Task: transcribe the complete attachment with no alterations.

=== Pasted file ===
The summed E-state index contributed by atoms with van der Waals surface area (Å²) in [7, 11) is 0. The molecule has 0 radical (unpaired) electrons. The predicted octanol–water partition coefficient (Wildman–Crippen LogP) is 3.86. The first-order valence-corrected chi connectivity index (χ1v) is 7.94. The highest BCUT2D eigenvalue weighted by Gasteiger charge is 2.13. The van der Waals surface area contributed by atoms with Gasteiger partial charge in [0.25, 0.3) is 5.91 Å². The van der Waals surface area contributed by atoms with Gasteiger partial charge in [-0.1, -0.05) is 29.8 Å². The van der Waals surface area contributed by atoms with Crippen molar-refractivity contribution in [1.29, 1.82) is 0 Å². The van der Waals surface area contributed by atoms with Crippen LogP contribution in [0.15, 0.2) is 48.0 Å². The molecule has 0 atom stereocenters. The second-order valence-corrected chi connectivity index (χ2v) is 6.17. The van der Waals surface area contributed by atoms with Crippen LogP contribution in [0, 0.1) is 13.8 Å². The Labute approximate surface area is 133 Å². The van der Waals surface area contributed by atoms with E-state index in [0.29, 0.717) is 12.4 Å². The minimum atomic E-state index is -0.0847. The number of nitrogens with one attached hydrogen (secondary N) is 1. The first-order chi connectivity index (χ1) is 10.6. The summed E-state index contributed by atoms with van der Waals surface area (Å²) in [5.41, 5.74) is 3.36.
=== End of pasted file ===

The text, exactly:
The summed E-state index contributed by atoms with van der Waals surface area (Å²) in [7, 11) is 0. The molecule has 0 radical (unpaired) electrons. The predicted octanol–water partition coefficient (Wildman–Crippen LogP) is 3.86. The first-order valence-corrected chi connectivity index (χ1v) is 7.94. The highest BCUT2D eigenvalue weighted by Gasteiger charge is 2.13. The van der Waals surface area contributed by atoms with Gasteiger partial charge in [0.25, 0.3) is 5.91 Å². The van der Waals surface area contributed by atoms with Gasteiger partial charge in [-0.1, -0.05) is 29.8 Å². The van der Waals surface area contributed by atoms with Crippen molar-refractivity contribution in [1.29, 1.82) is 0 Å². The van der Waals surface area contributed by atoms with Crippen LogP contribution in [0.15, 0.2) is 48.0 Å². The molecule has 0 atom stereocenters. The second-order valence-corrected chi connectivity index (χ2v) is 6.17. The van der Waals surface area contributed by atoms with Crippen LogP contribution in [0, 0.1) is 13.8 Å². The Labute approximate surface area is 133 Å². The van der Waals surface area contributed by atoms with E-state index in [0.29, 0.717) is 12.4 Å². The minimum atomic E-state index is -0.0847. The number of nitrogens with one attached hydrogen (secondary N) is 1. The first-order chi connectivity index (χ1) is 10.6. The summed E-state index contributed by atoms with van der Waals surface area (Å²) in [5.41, 5.74) is 3.36.